The Jones Act statute of limitations is covered under U.S. Code 46 § 30106. It states that individuals must file a formal civil action within three years of the incident. However, not all offshore workers qualify under the Jones Act. An offshore injury lawyer from our firm serving New Iberia and all of Louisiana can help ensure your case complies with the statutory deadline.
Filing a Claim Under the Jones Act
There are multiple steps involved in filing a claim. First, you and your lawyer will confirm that you are eligible under the Jones Act and can prove your status as a seaman.
Additional steps to filing a claim can include:
- Filing a claim with your employer’s insurance company
- Providing proof of your damages and injuries
- Showing that your injuries were a result of negligence by your employer or negligence by a crewmember
Even if your situation doesn’t fall under the Jones Act, other laws and statutes protect offshore workers. Your lawyer can explain what laws apply to your circumstance.
Things to Prepare
The severity of your accident will determine your compensation levels. However, the evidence you can prepare will also influence your claim. When possible, make sure to collect these items where available:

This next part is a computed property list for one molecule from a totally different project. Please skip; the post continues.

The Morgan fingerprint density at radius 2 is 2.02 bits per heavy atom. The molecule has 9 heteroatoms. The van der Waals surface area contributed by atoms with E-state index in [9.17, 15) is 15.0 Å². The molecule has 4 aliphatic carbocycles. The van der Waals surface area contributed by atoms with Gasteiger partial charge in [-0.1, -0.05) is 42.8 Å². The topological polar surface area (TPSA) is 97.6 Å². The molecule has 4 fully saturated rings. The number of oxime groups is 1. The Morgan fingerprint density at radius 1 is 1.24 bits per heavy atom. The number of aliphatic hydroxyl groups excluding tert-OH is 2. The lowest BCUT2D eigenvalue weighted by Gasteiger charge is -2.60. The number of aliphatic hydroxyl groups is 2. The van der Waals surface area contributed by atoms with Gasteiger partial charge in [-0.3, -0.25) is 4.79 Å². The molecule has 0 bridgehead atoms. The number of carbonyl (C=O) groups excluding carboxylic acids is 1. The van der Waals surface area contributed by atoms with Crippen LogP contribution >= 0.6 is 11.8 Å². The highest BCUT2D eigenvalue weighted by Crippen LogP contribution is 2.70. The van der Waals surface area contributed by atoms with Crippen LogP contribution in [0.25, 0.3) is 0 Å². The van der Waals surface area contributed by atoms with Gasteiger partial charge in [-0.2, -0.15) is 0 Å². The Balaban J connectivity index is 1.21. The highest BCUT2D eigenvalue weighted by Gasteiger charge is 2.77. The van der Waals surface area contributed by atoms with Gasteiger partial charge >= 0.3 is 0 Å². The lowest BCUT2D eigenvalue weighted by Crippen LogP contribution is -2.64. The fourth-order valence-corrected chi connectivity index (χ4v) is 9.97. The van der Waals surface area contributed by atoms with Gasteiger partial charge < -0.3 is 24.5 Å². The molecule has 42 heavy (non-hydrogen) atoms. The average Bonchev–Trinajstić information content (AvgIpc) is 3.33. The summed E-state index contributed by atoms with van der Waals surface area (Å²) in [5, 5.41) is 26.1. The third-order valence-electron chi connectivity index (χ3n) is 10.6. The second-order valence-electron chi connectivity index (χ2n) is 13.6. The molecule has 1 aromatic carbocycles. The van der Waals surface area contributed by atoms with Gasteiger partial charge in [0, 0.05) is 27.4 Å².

- A copy of the accident report
- Notes and contact details from witnesses of your accident
- Medical bills related to your injury or accident
- Medical reports linking your injury to the accident
- Out-of-pocket receipts, including medication and transportation expenses
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Call Laborde Earles Injury Lawyers for Help with Your Offshore Injury Case
Offshore injuries can impact your life significantly, and the legal processes can be confusing. However, you don’t have to navigate the situation alone and take on the financial burdens that compensation can relieve.
From negotiating with insurance companies to court representation, we are here to assist you. Let us help get the compensation you are due while you focus on recovering. Learn more about your legal options by calling (337) 777-7777 today so we can get started on your case. Our attorneys work on a contingency fee basis, so you owe us nothing unless we secure a settlement or court award for you.